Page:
Case Report Top


A 22-year-old female patient reported to Department of Oral and Maxillofacial Surgery with a complaint of pain in the floor of the mouth since 6 months aggravated during meals. On examination by bimanual palpation of the floor of the mouth firm to hard mass was felt in the region opposite to33 and 34 and another mass was felt opposite to 35 and 36 [Figure 1]. The patient was further sent to radiological investigation, occlusal radiograph confirmed the clinical diagnosis of submandibular sialolithiasis, with another sialolith in the right submandibular salivary gland duct [Figure 2]. Ultrasonography report proved the same [Figure 3].
Figure 1: Pre-operative intra oral photograph showing a bulge at the region of left Wharton's duct opening

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Figure 2: Pre-operativeocclusal radiograph showing 3 sialoliths, two on the left and one on the right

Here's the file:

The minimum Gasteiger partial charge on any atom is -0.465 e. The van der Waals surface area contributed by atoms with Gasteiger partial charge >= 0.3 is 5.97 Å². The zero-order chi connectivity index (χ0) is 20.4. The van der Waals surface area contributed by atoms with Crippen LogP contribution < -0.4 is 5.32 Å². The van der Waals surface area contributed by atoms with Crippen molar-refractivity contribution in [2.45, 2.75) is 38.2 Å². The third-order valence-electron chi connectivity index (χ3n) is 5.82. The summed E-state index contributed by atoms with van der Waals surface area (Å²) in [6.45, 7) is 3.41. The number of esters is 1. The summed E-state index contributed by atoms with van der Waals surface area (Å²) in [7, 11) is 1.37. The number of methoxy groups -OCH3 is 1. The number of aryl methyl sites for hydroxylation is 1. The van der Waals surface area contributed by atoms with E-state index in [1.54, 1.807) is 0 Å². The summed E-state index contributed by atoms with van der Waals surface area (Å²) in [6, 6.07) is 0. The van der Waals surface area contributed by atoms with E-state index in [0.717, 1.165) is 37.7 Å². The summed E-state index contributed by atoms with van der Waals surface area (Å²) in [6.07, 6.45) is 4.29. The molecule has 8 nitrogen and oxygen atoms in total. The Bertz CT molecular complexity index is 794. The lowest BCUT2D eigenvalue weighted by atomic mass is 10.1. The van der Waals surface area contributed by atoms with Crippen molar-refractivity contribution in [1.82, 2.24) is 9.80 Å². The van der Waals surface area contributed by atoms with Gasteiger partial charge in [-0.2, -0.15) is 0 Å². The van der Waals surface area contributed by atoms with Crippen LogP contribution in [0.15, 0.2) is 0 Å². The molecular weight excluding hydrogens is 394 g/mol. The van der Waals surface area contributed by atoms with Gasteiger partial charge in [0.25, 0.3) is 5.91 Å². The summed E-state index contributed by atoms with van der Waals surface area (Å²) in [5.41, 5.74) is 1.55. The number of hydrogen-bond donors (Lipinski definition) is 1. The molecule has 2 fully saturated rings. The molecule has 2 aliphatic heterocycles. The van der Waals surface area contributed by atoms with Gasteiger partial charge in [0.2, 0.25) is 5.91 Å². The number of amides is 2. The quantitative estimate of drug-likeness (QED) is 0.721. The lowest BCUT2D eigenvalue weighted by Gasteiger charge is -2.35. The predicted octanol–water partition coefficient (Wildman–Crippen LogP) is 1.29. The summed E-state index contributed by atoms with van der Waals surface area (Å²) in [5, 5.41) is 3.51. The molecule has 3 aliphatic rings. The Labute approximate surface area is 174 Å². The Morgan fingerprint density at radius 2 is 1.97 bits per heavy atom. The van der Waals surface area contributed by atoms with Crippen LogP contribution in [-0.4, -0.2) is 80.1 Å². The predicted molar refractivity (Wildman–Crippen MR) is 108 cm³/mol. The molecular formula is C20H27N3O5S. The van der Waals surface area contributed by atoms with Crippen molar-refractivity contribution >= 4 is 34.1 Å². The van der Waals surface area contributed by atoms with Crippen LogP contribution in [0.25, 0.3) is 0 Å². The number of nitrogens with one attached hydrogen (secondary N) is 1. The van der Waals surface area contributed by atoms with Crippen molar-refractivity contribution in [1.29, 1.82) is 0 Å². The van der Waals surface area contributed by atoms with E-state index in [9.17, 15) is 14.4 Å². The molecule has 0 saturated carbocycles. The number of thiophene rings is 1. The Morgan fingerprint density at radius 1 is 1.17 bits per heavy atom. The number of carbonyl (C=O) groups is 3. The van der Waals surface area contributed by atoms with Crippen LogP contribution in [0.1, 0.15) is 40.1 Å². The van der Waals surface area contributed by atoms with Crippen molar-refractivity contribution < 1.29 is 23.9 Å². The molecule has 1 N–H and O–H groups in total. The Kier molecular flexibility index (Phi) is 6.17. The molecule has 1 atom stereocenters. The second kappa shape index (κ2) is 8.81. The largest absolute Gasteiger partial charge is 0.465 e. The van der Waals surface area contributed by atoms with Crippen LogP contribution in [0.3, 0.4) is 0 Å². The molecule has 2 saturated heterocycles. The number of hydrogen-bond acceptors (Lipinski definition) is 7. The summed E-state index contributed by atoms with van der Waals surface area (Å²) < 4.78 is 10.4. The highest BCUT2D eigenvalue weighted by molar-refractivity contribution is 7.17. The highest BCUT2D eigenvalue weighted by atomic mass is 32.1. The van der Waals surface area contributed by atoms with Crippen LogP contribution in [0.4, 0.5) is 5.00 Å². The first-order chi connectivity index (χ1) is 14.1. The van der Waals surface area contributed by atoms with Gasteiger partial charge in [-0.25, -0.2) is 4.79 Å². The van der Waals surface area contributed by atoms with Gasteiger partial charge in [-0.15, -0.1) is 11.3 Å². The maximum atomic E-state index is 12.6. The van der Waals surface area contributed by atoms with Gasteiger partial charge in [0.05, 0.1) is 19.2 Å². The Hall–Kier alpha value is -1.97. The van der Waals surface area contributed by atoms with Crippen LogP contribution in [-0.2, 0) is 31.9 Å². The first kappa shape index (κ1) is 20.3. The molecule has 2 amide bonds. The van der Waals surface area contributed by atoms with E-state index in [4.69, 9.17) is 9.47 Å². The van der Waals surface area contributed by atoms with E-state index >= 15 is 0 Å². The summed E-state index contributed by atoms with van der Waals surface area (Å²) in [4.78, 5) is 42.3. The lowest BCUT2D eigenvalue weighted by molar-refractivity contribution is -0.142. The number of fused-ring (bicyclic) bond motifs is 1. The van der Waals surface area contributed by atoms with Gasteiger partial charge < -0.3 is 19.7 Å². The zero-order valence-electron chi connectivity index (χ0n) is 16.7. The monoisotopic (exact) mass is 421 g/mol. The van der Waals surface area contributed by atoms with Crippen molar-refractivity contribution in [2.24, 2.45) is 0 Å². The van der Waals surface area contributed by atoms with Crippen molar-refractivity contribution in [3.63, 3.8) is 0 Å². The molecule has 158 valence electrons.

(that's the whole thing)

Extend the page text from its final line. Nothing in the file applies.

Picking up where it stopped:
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Figure 3: Ultrasonography

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The sialolith present opposite to 33 and 34 was removed under local anesthesia with adrenaline with the incision placed along the long axis of the duct as it was very close to the ductal orifice and superficial [Figure 4]. While the other two sialoliths were planned under general anesthesia by intraoral approach and were removed successfully [Figure 5], [Figure 6], [Figure 7], post-operative occlusal radiograph was clear with no sialoliths left out [Figure 8]. A follow up of the same patient after three months showed no recurrence.
Figure 4: Intra operative photograph showing excision of sialolith on right side

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Figure 5: Intra operative photograph showing excision of sialolith on left side